Synertek was one of the suppliers of the 6502 processor, and the SYM-1 was intended as a chip evaluation board for hardware developers that were interested in programming and interfacing a 6502.
The SYM-1 was a single board computer. It had a hexadecimal display and a hex keypad for programs and data entry. It was originally called the VIM-1 until MOS Technology objected to the name.
It was actually quite a copy of the MOS KIM 1 offering same fonctionalities plus some enhanced features and connection capabilities, including a true serial RS232 interface instead of a 20mA current loop in the KIM. It also shared same I/O connectors with another 6502 development system, the Rockwell AIM-65
A ROM chip contained the hexadecimal monitor (written by Manny Lemas, the co-founder of Microcomputer Associates) as well as standard I/O routines. Several programming language and utility software were later released. Among them: RAE-1 (Resident Assembler and Editor), FORTH and various flavors of BASIC, of which a powerful single precision version that needed the use of a video terminal.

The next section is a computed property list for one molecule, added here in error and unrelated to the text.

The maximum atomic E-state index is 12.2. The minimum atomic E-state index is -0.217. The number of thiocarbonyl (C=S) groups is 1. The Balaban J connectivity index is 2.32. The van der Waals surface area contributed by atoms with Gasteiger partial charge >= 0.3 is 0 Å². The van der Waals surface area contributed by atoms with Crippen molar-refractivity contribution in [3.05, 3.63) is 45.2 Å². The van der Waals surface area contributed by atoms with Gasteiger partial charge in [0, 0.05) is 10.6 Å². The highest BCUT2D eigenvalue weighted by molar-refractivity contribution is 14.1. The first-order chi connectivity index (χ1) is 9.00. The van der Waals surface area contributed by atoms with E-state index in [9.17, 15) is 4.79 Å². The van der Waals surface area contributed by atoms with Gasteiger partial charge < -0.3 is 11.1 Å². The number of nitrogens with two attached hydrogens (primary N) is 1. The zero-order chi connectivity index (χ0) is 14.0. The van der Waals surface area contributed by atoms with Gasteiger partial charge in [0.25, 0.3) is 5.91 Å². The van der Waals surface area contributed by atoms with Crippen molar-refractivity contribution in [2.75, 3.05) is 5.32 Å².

Like other evaluation boards of the times, the SYM-1 was delivered with a full set of documentations which covered all of the 6502 hardware and software capabilities.
It was reported to us that the Sym card also came in a 6809 version that supported Motorola compatibility.
Ray Holt, the designer of the SYM card, sent us this note:
I was the designer of the SYM and JOLT in 1974-78. The JOLT sold about 5000 units worldwide and the SYM sold 50,000. Today the Super Jolt, an enhanced version, is still in manufacturing and is being use in an audio tester for the deft. The SYM is still in operation at the Navy lab in San Diego in the Robart robot.
My earlier microprocessor design for the F14 fightjet can be viewed at: